Posted by: cmegge00 | April 10, 2012

Residue of Time Wasted

April 10, 2012

Hi Folks,

I just read a review of the book Imagine:  How Creativity Works by Johah Lehrer in the Barnes and Noble Review (BARNESANDNOBLEREVIEW.COM).  I haven’t read the book yet, but the words of Jonah Lehrer in the interview, published on April 10, 2012, have inspired me.  Here’s the gist of what I got from the article:

Mr. Lehrer says that the book is about “our most important talent:  the ability to imagine what has never existed.”  It is neither pure freedom of the mind, nor an innate trait, but a sum of minor factors that influence creative output.  It’s a myth that it is easy and effortless, that the gods will take care of us through our muse.  He says, “Nothing could be further from the truth.  Instead, creativity is like any other human talent–it takes an enormos amount of effort to develop.  And then, even after we’ve learned to effectively wield the imagination, we still have to invest the time and energy needed to fine-tune our creations.  If it feels easy, then you’re doing it wrong.”

The (unnamed) Barnes and Noble interviewer suggests that the paradox of creativity is that “it seems to require both resolute, disciplined focus and in Yo Yo Ma’s phrase, ‘the abandon of a child.'”

Mr. Lehrer replies that different parts of the creative process require different kinds of thinking.  “For instance, a big epiphany relies on a very different set of brain structures than the editing that comes afterwards.  A pianist in the middle of an improvised solo is thinking very differently from an inventor tweaking a gadget….  There is no universal prescription for creative thinking.”

The reviewer’s last question:  “Has working on this topic changed the way you think, your approach to ‘creative’ tasks?  Do you work differently than you did before you started this book?”

“It definitely has.  I think the single biggest change is how I respond to a creative block.  Before, when I was stuck on a piece of writing–and I’m often stuck–I’d chain myself to my desk.  I’d drink strong coffee and will myself to focus until I found the answer.  I assumed that the answer would only arrive if I searched for it relentlessly.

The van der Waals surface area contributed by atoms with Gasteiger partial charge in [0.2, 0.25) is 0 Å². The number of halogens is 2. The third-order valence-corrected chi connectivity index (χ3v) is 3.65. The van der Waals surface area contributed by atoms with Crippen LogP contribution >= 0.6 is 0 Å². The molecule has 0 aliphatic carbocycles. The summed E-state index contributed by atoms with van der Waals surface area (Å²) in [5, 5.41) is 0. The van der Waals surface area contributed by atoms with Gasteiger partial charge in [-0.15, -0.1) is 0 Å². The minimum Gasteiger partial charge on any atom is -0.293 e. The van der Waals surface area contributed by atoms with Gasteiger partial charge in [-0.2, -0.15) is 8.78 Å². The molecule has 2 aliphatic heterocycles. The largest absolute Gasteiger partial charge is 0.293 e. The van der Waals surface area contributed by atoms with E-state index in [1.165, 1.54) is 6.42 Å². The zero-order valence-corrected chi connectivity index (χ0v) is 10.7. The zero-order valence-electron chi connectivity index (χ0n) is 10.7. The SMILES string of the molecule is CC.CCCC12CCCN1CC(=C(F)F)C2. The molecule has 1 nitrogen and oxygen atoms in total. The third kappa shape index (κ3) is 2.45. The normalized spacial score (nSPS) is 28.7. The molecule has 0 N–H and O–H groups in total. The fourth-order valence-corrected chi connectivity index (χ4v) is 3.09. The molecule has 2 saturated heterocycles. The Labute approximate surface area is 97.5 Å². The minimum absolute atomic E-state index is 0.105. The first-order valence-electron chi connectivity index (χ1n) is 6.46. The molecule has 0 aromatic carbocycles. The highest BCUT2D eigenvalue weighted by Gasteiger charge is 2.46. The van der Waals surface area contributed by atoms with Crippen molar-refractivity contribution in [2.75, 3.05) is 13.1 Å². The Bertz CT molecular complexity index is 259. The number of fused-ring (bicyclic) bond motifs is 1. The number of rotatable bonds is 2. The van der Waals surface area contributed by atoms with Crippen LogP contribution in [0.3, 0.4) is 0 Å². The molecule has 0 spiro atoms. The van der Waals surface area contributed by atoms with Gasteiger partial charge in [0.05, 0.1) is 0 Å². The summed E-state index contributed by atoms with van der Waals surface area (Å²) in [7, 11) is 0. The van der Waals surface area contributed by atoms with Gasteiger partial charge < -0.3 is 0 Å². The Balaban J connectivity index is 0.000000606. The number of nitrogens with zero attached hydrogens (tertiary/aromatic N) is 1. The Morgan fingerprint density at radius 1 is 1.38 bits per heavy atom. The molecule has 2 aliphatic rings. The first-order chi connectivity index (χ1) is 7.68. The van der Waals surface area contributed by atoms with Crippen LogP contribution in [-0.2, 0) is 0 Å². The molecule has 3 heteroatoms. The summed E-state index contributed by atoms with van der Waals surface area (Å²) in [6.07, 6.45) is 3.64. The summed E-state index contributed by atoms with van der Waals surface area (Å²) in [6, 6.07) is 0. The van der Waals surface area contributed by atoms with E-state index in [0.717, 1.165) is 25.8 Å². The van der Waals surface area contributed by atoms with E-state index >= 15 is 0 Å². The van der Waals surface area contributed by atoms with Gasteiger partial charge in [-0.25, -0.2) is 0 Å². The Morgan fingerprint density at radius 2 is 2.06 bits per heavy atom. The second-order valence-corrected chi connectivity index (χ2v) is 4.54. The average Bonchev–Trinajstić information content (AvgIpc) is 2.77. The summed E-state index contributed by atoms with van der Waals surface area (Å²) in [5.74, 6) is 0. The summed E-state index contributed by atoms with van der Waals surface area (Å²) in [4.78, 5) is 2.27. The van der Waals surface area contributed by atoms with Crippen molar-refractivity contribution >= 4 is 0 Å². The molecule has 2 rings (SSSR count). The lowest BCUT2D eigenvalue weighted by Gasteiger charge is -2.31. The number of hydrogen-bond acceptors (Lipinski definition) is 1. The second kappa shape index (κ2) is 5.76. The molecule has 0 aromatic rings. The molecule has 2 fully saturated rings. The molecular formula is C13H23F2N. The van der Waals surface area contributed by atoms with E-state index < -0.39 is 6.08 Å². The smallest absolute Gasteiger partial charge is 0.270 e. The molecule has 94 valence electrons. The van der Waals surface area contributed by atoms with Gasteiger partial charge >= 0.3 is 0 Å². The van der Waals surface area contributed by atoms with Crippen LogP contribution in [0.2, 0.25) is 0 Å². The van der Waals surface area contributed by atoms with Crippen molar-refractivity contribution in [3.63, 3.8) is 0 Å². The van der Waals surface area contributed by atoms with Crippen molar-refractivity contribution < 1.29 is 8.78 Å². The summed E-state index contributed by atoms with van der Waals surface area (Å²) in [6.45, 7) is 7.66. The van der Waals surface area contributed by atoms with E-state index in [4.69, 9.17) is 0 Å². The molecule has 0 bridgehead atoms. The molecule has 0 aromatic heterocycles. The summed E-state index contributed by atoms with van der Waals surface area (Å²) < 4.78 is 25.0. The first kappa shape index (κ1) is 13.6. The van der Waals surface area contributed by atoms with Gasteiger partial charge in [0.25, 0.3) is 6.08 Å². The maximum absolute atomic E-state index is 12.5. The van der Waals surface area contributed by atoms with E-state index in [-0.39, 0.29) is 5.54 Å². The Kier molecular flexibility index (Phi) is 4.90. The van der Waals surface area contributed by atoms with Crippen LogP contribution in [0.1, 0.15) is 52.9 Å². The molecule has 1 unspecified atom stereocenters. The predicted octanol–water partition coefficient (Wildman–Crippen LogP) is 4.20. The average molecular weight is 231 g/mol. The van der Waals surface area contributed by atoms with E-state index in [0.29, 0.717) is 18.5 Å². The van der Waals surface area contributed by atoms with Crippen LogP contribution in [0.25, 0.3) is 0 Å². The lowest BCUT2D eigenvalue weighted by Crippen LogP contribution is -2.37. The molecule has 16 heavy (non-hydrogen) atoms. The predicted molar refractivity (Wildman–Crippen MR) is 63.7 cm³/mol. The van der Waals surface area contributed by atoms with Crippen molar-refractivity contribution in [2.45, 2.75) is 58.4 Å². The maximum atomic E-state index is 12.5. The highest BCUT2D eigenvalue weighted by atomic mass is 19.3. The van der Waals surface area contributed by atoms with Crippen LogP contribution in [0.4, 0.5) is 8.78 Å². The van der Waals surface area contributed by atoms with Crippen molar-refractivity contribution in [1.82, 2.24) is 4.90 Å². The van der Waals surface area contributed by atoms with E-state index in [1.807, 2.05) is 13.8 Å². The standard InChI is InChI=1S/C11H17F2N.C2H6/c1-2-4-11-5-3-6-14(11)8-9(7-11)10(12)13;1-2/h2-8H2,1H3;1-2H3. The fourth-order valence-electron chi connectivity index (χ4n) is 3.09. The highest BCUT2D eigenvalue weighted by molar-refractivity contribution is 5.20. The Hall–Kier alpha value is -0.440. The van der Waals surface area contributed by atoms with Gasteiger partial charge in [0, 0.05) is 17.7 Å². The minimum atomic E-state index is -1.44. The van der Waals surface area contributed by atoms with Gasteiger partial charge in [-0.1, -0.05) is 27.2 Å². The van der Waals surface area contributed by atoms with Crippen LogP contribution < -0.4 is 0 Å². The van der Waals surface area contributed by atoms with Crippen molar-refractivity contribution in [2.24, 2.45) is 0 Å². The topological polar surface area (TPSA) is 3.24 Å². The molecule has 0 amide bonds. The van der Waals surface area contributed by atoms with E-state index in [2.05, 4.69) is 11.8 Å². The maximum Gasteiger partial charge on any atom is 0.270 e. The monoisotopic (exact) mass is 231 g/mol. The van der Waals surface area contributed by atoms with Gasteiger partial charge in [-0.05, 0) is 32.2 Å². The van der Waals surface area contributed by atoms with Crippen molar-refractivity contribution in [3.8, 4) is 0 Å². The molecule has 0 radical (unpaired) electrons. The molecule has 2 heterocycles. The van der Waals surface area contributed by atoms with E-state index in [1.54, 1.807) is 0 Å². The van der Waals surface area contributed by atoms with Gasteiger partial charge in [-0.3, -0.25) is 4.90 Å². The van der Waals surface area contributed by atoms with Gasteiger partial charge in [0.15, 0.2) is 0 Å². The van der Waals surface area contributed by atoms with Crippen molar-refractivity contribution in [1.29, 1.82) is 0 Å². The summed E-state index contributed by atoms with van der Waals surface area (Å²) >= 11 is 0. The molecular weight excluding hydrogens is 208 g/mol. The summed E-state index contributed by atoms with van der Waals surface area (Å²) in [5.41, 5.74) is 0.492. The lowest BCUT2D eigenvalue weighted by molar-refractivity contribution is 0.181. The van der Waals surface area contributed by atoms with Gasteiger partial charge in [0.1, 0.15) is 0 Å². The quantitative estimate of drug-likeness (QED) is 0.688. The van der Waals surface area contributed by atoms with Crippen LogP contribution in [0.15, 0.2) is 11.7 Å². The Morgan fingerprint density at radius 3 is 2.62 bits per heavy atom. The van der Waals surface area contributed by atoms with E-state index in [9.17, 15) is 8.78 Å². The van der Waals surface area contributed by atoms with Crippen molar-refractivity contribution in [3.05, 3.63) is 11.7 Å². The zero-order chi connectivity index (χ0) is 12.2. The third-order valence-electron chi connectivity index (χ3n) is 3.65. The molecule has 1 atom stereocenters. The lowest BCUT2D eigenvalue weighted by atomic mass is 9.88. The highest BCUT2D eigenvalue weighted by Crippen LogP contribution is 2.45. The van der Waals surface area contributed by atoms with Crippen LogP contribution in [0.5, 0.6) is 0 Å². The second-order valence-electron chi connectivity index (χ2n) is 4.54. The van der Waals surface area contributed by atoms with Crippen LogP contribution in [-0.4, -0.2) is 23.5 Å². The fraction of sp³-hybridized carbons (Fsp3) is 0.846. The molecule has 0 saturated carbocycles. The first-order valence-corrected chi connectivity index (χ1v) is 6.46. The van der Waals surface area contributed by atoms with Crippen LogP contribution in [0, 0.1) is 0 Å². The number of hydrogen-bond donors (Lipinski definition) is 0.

“Of course, I’d often wake up the next day and realize that my ‘answer’ was often an illusion, that I’d stayed up late to get a fix that didn’t really fix anything.  And so I’d be forced to begin again.

“And here’s where the science comes in handy.  Now, when I’m really stuck, I think about all that research on moments of insight which suggests that insights are far more likely to arrive when we’re relaxed, and better able to eavesdrop on the murmurs of the unconscious.  Instead of staying at my desk, I go for a long walk.  Einstein once declared that ‘creativity is the residue of time wasted.’  So I guess you could say I’ve gotten better at wasting time.”

So, fellow writers, I’ve focused on writing this blog which, although mostly Mr. Lehrer’s words, tells me that not only do I need to sit in my chair and focus, but that I also need to allow my mind to relax and look for an epiphany of thought about my current poem, my current novel or my current other novel.  Think I’ll go for a walk.  Later,

Carol J. Megge

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